Insight News

Wednesday
Jul 30th

Why men don’t routinely use the “L” word

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Another Valentine’s Day is upon us and with so much talk about love in the air, why is it so hard for men to recurrently say the words “I love you”? Women use the “L” word with such ease in the vein of, “don’t you just love these flowers”, or “I love this dress!” Over and over and without fail, women use the word love to reflect how they feel about people, places, things, and experiences. Men, on the other hand, use it limitedly if at all. This phenomenon is why I thought it is important to give my insight on the reasons I believe men don’t routinely use the “L” word.

First, men have difficulty distinguishing the grey area between “like” and “love.” If there is ever doubt on which to choose, men will cautiously lean toward the word “like.” If pressed to express more emotions, a man may then add adjectives to the word “like” to give it more power such as “I like you a lot” or “I really like you.” When it comes to expressing emotions about places, things, and experiences, for a man, the use of the word “like” is usually sufficient.

Secondly, some men are uncomfortable saying it. These men have a limited amount of emotional experience connected to the word love. They know what it is to love their family, but they seldom have to say it for them to know it. For a man to put his emotions into words requires him to have had past emotional experiences that connect him to the feelings that coincides with the current use of the word. This lack of familiarity leaves the man uncomfortably in the grey area again.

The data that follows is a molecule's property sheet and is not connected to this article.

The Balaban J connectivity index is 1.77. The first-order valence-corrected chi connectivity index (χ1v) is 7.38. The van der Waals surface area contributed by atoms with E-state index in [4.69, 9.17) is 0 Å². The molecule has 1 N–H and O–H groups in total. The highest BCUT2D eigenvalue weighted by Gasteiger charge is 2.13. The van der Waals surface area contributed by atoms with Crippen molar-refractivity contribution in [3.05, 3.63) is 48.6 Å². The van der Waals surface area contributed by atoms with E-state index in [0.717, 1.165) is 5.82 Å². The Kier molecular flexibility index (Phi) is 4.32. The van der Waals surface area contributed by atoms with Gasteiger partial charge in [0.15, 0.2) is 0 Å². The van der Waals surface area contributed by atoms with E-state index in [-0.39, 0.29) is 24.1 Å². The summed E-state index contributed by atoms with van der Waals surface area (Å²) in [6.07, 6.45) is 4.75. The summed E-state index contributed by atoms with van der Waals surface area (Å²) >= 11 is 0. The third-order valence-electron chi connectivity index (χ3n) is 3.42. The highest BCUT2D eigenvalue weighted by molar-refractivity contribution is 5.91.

Thirdly, some men have negative experiences from using the “L” word in the past. These men may have previously dated someone who took the use of the word love to mean marriage. By using the “L” word, this man opened himself up to the expectation that the relationship must move to the next level. This new expectation resulted into pressure that the man now connects to a negative experience associated with the use of the word.

Next, a man may not use the “L” word because his previous actions may not line up the present use of the word. His recent bad behavior may hinder him. How can he say that he loves you after the things he has done. As much, as he would like to use it, he does not feel worthy. Because he now knows the word carries responsibility and consequences, he will most likely wait until his current actions line up with the future use of the word. 

Finally, men do not use the “L” word for fear of over use.  For a man, to associate the word love with every day usage makes it common and love is not common. Love is patient, love is kind. It does not envy, it does not boast, it is not proud. It does not dishonor others, it is not self-seeking, it is not easily angered, it keeps no record of wrongs. Love does not delight in evil but rejoices with the truth. It always protects, always trusts, always hopes, always perseveres. Love never fails (1 Corinthians 13: 4-8).

A man’s use of the word love should be reserved for the special occasions that both deserve and demand its use. So when the woman hears it, she knows that the man in her life has thoughtfully considered its use, and has reserved it especially for her. This gives truth and sincerity to its use, and is the reason why real men do use, or should I say overuse the “L” word. 

Timothy Houston is an author, minister, and motivational speaker who is committed to guiding positive life changes in families and communities.  For questions, comments or more information, go to www.tlhouston.com.

 

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